Embracing The Digital Revolution: The New B2B Buyer Journey

Article by | September 14, 2016 Marketing Strategy, Sales

B2B buyers have always needed trust, confidence, and validation in the pre-purchase process — but, increasingly, they are finding those things online.

The digital revolution has transformed the consumer purchasing journey from a predictable path (into storefronts or with a salesperson) into a more “circular pattern of touch points” (website, social media, and brand advocates). Following suit, B2B buying has become less linear as business customers call upon their consumer experiences during the process of research, evaluation, and selection.

Let’s look at a few more factors that have transformed B2B buying in recent years:

1. The Buyers Have Changed

Over the past two years, there has been a dramatic shift in the B2B researcher demographic. Many more influencers are now involved in the purchasing process, and they don’t look the way you might traditionally picture C-suite decision-makers. They are younger, more digitally-savvy, and they hold more diverse positions within the company.

Back in 2012, there was a pretty even mix across age groups. In 2014, however, 18- to 34-year-olds accounted for almost half of all researchers, an increase of 70%. As digital natives who have grown up online, millennial-aged buyers expect that they will be able to find the information they need when they need it and without having to talk to a salesperson in the process.

Additionally, more people within the organization are playing pivotal roles in sizing up offerings, making the path to closing sales much more complicated. Research from Google shows that while 64% of the C-suite have final sign-off, so do almost a quarter (24%) of the non-C-suite. Even more revealing is the fact that the latter group has the most influence: 81% of non-C-suite employees have a say in purchase decisions. These statistics highlight how critical it has become to cater your sales and marketing tactics to this new wave of B2B buyers.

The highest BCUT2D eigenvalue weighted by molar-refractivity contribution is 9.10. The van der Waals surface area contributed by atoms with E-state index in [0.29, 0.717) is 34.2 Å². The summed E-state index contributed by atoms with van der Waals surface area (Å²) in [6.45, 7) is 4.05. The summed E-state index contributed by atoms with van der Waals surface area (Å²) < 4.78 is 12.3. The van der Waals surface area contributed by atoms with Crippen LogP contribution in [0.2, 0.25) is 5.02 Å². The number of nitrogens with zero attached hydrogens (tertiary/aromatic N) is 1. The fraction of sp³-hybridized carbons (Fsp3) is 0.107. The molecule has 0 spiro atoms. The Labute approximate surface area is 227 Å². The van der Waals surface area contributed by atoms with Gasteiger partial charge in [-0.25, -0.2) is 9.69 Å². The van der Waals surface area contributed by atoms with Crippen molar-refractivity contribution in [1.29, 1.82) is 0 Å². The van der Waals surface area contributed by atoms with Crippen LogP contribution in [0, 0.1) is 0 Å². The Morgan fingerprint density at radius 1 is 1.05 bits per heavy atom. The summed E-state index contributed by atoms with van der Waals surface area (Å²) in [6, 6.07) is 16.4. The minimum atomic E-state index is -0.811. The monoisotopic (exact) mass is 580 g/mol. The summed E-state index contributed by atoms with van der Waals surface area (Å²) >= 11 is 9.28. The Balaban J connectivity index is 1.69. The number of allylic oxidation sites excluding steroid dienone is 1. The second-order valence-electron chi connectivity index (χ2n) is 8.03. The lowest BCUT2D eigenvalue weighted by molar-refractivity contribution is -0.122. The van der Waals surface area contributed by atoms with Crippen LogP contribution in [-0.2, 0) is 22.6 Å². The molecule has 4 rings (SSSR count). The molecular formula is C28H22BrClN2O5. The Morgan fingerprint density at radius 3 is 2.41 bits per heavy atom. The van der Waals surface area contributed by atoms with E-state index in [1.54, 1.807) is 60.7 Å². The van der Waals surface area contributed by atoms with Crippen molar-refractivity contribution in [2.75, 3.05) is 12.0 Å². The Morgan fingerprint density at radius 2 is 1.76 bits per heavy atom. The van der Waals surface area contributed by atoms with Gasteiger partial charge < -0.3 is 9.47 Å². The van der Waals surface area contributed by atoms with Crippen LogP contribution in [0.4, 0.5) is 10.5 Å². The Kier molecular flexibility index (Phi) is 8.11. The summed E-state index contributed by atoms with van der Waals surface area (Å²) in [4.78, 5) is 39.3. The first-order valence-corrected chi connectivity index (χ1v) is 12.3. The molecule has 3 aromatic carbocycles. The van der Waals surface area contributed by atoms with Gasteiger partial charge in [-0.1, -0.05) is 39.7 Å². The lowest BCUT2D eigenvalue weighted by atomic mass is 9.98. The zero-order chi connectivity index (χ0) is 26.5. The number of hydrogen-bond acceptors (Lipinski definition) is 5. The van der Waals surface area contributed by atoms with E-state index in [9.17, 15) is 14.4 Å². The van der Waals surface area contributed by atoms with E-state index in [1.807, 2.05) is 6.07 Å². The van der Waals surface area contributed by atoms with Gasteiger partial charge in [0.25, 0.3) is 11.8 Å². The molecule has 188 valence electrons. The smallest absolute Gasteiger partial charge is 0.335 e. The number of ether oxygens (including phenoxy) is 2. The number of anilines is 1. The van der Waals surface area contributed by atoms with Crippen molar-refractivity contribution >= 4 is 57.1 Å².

2. Their Expectations Have Changed

The new B2B buyer brings along new expectations as well. Research shows that expectations shaped by B2C interactions are rapidly making their way into B2B decision-making. Let’s look at Hilton’s digital floor plan initiative as an example.

Hilton has mapped their hotels using digital floor plans, allowing guests to reserve specific rooms, unlocked via digital keys on their smart phones, negating the need to see or interface with a single Hilton person when staying in a Hilton hotel. Their success with this technology reveals a fundamental truth about buyer expectations: they are demanding convenient, easy-to-use streamlined processes that don’t require a middle man. They want self-service sales.

Business buyers, shaped by their experience as consumers, look to B2B organizations to understand and cater to their specific needs — both online and off. As modern business buyers demand rich digital experiences when making work-related purchases, B2B companies must respond with convenient and sophisticated consumer-inspired buying experiences.

3. The Channels Have Changed

Enabling these expectations are the unprecedented number of communication channels that are now at our disposal. These days, buyers are much more likely to find you in a Google search than on the golf course. B2B decision-makers are researching purchase decisions using Google, referencing your website, and checking to see what others are saying about you.

About 71% of buyers start with a generic query first. That means that they’re looking for a solution to their problem, rather than for your business specifically. Based on data from Google’s Customer Journey tool, we know that generic paid search factors strongly in the beginning part of the business path to purchase. Additionally, business buyers have moved to mobile. As of May 2015, more people are using their mobile devices to search for things online than using their desktop computers — your prospective customers included.

The B2B buying landscape has changed quickly and dramatically. We call this consumerization of business buying the “self-service” model and it speaks to the growing importance of digital for selling to the new B2B buyer.

This new model begs the question: How should B2B companies position themselves for success in the new self-service universe? Find the answers in our white paper on the subject:

Free Download: The Impact of the Self-Service Economy on B2B Marketing [White Paper]

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